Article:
Virginia is a divided state on a proposal to expand legalized gaming following a study which predicts proposed gambling venues to have “a positive, but modest, economic impact on local economies.” “Gaming in the Commonwealth 2019” reported that resort casinos are viable in five cities: Bristol, Danville, Norfolk, Portsmouth, and Richmond. The study also indicated that the five properties in total are projected to earn about $970 million in yearly net gaming revenue. The five Virginia casinos would also generate about $260 million a year in state gaming taxes.
It is expected that each of the Virginia casinos would hire at least 1,000 employees to staff a venue with a median wage of around $33,000 a year. Wagering on athletic events could lead to as much as $55 million in yearly gaming tax revenue. Online casino gaming could lead to about $84 million a year.
The study further revealed that opening a brick and mortar casino in northern Virginia would increase statewide gaming tax revenue by an estimated additional $155 million.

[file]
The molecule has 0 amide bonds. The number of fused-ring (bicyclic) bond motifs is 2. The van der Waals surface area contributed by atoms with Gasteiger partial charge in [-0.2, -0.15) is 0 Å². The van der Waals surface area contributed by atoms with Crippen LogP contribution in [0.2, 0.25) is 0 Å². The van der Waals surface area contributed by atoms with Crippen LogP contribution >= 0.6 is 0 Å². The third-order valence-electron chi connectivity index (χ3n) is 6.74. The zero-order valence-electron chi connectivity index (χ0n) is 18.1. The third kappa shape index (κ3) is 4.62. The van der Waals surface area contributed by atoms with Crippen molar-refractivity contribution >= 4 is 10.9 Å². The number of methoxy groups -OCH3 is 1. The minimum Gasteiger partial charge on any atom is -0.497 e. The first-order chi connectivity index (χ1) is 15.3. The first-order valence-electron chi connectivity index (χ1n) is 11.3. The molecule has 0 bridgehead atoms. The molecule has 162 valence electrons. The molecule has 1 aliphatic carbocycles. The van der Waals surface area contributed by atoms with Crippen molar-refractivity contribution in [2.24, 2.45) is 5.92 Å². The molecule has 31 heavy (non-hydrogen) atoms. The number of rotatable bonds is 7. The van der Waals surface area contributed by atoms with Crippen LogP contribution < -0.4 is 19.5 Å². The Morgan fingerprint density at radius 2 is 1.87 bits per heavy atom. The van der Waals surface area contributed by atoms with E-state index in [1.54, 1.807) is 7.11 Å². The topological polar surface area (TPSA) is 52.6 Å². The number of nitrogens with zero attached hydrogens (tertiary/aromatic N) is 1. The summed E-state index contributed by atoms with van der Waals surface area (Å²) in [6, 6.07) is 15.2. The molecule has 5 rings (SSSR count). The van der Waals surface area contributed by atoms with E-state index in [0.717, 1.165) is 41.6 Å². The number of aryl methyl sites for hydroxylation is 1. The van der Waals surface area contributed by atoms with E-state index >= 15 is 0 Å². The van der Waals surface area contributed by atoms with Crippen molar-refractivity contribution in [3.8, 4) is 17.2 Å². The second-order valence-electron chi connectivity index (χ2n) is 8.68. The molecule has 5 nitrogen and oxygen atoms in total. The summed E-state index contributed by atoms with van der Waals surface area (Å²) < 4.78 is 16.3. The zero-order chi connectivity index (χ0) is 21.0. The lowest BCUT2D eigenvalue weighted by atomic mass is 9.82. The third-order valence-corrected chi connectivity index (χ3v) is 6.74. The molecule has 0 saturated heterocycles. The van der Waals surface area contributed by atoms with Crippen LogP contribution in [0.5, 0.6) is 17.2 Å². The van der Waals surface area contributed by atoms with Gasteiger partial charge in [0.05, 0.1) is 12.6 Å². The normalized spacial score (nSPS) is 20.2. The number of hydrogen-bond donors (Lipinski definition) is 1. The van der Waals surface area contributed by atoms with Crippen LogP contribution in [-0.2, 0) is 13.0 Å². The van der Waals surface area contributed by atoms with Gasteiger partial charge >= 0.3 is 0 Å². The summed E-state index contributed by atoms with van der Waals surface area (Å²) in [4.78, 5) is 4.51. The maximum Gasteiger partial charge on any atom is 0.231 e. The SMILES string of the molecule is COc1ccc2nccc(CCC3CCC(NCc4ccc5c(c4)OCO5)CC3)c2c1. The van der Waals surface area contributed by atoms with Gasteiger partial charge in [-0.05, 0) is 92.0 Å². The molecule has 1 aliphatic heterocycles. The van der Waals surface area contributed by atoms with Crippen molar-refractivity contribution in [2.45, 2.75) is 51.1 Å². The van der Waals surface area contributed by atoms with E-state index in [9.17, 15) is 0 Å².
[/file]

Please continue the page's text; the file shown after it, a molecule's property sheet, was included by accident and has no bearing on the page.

However, the report cautioned that if casinos were developed in North Carolina and Tennessee, Danville and Bristol would be vulnerable from the competition.
Apart from the lottery, gaming for charitable causes and betting on historical horse races are the only forms of gambling allowed in Virginia. Reports from casino.org indicate that residents now bet over $1 billion a year on the three categories. That leads to approximately $700 million in revenue for state programs, such as for public schools. The report calls for a competitive selection process by which to select which owners/operators will be chosen for the casinos. The Pamunkey Indians also expressed concerns to build a planned $700 million casino if they acquire land in Norfolk.
“The Pamunkey Tribe has been marginalized for centuries and deserve some protections as they seek to gain financial independence and improve the lives of their members,” tribal spokesman Jay Smith told the Times-Dispatch. He said recommendations in the study “do not sufficiently protect Virginia’s only tribe with federal gaming rights.”